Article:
Miami Stories

Big memories from a small bungalow

My father, John Mantell, was born in 1898, somewhere in Romania. At age 16, he emigrated to the United States and was employed by relatives as an apprentice in the parquet and flooring craft industries.

Industrious and of high intelligence, he quickly became skilled in this craft, learned to speak impeccable English, and adapted quickly to American culture.

Saving his earnings and seeking to capitalize on his newly acquired skills, he accumulated enough to start his own business. In a relatively few years, he developed one of the largest wood parquet flooring company in the United States.

When Dad discovered Miami Beach in 1922, he bought a bungalow with an unobstructed view of the ocean. In those days, people were hesitant to build too close to the ocean, so there were no buildings on Ocean Drive. In effect, our home on the east side of Collins Avenue and Second Street was oceanfront.

Almost all Miami Beach single-family homes at the time were built with coral rock or Dade County pine wood. Our pine home had wide, screened openings around the perimeter instead of windows, which kept out bugs. Canvas covers were rolled down on pipes when it rained.

Even though there was no air conditioning, ocean breezes kept us comfortable even during the hottest summer days.

In those times, no one had dogs or cats. The pet of the neighborhood was a Japanese chicken, which came with the purchase of our house. The chicken lived under our house, which sat on concrete blocks two feet high off the ground.

There were no airlines or interstate highways at the time, so our vacation travels alternated between two available coastal liners. One went from Miami to Savannah to Norfolk to New York, and the other from Miami to Nassau, Bahamas, to New York.

Our family was up north on vacation in September 1926, when a major hurricane hit. Upon our return we fortunately found the bungalow intact, except for some of the screening. Amazingly, the lonely Japanese chicken was still under the house.

The banks caved in that year and the stock market crashed. Dad had retired at age 32, but lost everything except the Miami Beach bungalow in the market crash. So the extended family moved in and Dad went back to work, this time as a general contractor and realtor.

Dad worked with leading architects, building Art Deco hotels, apartments and homes — Flamingo Plaza, Shorecrest and Chelsea Hotel, to name a few. At one time, he was one of the five biggest contractors in Florida. With the help of Seminole Indians and others, Dad had 20 jobs going at once. He built and managed the Mantell Plaza Hotel. Then World War II changed Miami Beach.

In 1942, the U.S. Army Air Forces took over all the hotels, including the Mantell Plaza, for housing Army Air Forces personnel. Miami was troop-training headquarters for U-boats. We would watch soldiers marching the streets, including famous actor Clark Gable. We were very patriotic and I sold war bonds at the local movie theatre. Lucky for us, the Mantell Plaza was the first hotel released by the Army and was the only operating hotel on Miami Beach for a year.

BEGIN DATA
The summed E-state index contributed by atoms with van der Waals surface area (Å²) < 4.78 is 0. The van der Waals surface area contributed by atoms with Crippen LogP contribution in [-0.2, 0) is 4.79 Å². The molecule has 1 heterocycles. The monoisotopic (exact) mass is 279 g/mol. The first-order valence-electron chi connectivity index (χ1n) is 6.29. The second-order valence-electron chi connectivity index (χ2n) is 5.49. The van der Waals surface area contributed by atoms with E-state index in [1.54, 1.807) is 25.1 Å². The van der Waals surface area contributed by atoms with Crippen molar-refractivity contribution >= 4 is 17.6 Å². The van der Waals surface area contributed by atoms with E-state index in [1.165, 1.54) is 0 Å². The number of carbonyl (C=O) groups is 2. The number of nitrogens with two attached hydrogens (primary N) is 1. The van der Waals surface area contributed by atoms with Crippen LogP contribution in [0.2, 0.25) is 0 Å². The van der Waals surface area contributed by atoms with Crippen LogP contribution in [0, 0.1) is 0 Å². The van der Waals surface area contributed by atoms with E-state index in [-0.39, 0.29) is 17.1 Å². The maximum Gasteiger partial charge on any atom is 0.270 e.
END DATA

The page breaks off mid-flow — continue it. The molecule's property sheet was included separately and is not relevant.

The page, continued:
While my father was working to recoup the family fortune, our dear mother Anna was running the household and raising the three children: Murray, Sally and me. We had carefree early childhoods spent barefoot on the golden sands of Miami Beach. I have early recollections of jumping boulder to boulder on the government rock jetties, later the 14th Street beach.

I attended Miami Beach Elementary and Beach junior and senior high schools. It was a small student body; we all knew each other. We had small classes and great teachers. Many thanks to them for all they did for us. After class, there were fun-filled afternoon patio dances and championship basketball games.

In high school, eating off-campus was “strictly forbidden,” so lunches at Joe’s Broadway were dangerous, thus especially delicious. Weekends were for sunburns on the sandy 14th Street beach.

Most weekends, kids took the short jitney to Miami for the movies and big name stage shows at the Olympia Theater (now the Gusman). The favorite lunch spot was Burdines.

My sister Sally also went to Beach High and then University of Miami where she played violin and was a member of the UM symphony orchestra. She met her husband Dan Raylesberg during the war while he was stationed at the Biltmore Hotel.

To date, my brother Murray is the oldest living graduate of Beach High. He studied and got a degree in civil engineering.

During World War II, he was a naval architect, and after the war he became the founding chairman of Civil Engineering at UM, where he taught for 57 years and received numerous awards for teaching excellence.

I started college at the University of Miami in 1946. During my senior year at UM, while doing my teaching internship, the mother of one of my pupils arranged a blind date for me with Norton Pallot. We were married three months later.

Norton was associated with his father, and later his brother and brother-in-law, in the operation of Norton Tire Company, which sold to Goodyear in the 1980s.

Life in Miami has been good. The city has grown and changed beyond recognition, and we enjoy it all the more — and perhaps also because our three children and spouses, and our four grandchildren all live around us in Coral Gables.

This story was compiled by Laurie Appignani Pallot, as recounted by her mother Gloria Mantell Pallot.